In vivo transfection
A HeLa tumor xenograft model was established to evaluate the gene transfection efficiency of C-SHR-3/pGL3 complexes in vivo. Nine female Balb/c nude mice (aged 4–5 weeks) weighing 19–20 g were purchased from the Department of Experimental Animals, Second Military Medical University (Shanghai, People’s Republic of China), and housed in standard conditions with access to standard food and water. The mice were subcutaneously injected with 5.0×106 HeLa cells. Ten days after inoculation, the mice were randomized into three groups containing three mice each. Next, 100 μL of C-SHR-3/pGL3 in 5% glucose solution (212 μg C-SHR-3 combined with 20 μg pGL3, N/P ratio 10) was injected into the tumor at a pGL3 dose of 1 mg/kg every day for 3 days.21 A group treated with SHR/pGL3 complexes in 5% glucose solution was used as the control. Forty-eight hours after the final injection, D-luciferin potassium salt (200 μL, 150 mg/kg) was injected intraperitoneally into the mice which were anesthetized by pentobarbital sodium (70 μL, 0.02 mg/mL). Luminescent images were recorded using an IVIS imaging system (Xenogen IVIS-200, Caliper Life Sciences, Hopkinton, MA, USA). Tumor tissue specimens were harvested and homogenized. Luciferase assays were performed as previously described. All animal experiments were performed in accordance with the ethics and regulations of animal experiments of Second Military Medical University.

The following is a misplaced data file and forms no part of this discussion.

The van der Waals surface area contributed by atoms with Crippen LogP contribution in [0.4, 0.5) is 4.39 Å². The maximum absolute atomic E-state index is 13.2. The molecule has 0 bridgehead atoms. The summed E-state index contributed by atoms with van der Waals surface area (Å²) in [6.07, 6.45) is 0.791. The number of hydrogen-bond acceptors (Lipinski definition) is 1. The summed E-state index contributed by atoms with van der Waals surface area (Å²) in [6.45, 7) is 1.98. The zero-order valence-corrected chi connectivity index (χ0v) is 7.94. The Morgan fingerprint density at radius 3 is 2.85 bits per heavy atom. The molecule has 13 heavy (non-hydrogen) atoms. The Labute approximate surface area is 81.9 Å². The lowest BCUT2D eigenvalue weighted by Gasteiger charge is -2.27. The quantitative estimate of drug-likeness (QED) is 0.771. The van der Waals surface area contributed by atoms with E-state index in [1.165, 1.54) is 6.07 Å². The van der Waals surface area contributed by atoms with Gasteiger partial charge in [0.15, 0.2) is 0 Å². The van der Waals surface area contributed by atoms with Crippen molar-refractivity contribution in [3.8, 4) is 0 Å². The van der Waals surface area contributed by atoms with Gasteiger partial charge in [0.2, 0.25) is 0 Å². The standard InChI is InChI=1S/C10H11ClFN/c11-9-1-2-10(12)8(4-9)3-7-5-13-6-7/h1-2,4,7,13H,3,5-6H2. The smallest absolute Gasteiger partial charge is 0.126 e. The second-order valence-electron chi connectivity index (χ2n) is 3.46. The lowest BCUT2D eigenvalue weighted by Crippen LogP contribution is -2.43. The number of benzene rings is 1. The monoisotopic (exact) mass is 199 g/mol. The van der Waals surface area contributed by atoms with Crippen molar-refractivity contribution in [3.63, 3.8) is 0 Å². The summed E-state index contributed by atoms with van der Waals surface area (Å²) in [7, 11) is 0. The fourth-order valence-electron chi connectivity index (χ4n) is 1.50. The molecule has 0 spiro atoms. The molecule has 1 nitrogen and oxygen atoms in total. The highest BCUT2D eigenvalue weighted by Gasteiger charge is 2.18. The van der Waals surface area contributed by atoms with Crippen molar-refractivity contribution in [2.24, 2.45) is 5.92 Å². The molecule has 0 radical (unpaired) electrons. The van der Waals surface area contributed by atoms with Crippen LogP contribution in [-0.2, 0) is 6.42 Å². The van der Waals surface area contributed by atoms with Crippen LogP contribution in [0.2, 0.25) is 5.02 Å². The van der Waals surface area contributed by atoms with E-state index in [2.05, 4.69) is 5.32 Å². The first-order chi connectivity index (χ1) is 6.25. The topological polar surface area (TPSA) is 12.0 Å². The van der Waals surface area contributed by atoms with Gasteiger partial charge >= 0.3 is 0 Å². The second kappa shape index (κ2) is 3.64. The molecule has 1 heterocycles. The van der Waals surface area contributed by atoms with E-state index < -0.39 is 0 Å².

The Student’s unpaired t-test was used for the statistical analysis. Differences were considered to be statistically significant at P<0.05. The results are shown as the mean ± standard deviation.
Characterization of C-SHR
The peptide HR was synthesized with high purity (>95%) and a precise molecular weight of 1,416.65 Da. The stearyl moiety was further grafted onto the N-terminal of HR using the solid-phase peptide synthesis method (Figure 1A). The mass-average molecular weights (Mws) of the polymers are summarized in Table 1. The Mw of C-SHR increased with the molar ratio of SHR to cysteine increasing and the Mw of C-SHR was significantly enhanced when compared with that of the original monomer SHR (1,683.65 Da).
Formation of C-SHR was verified by 1H-NMR (Figure 1B). The peak at δ 0.07–0.6 was assigned to the proton of the stearyl moiety (signal a). The peak at δ 0.7–1.4 was attributed to arginine (signal b) and the peak at δ 6.7–7.4 was from protons of imidazole in histidine (signal c). Both 1H-NMR and gel permeation chromatography data demonstrated that C-SHR was successfully synthesized.
Characterization of C-SHR/pGL3 complexes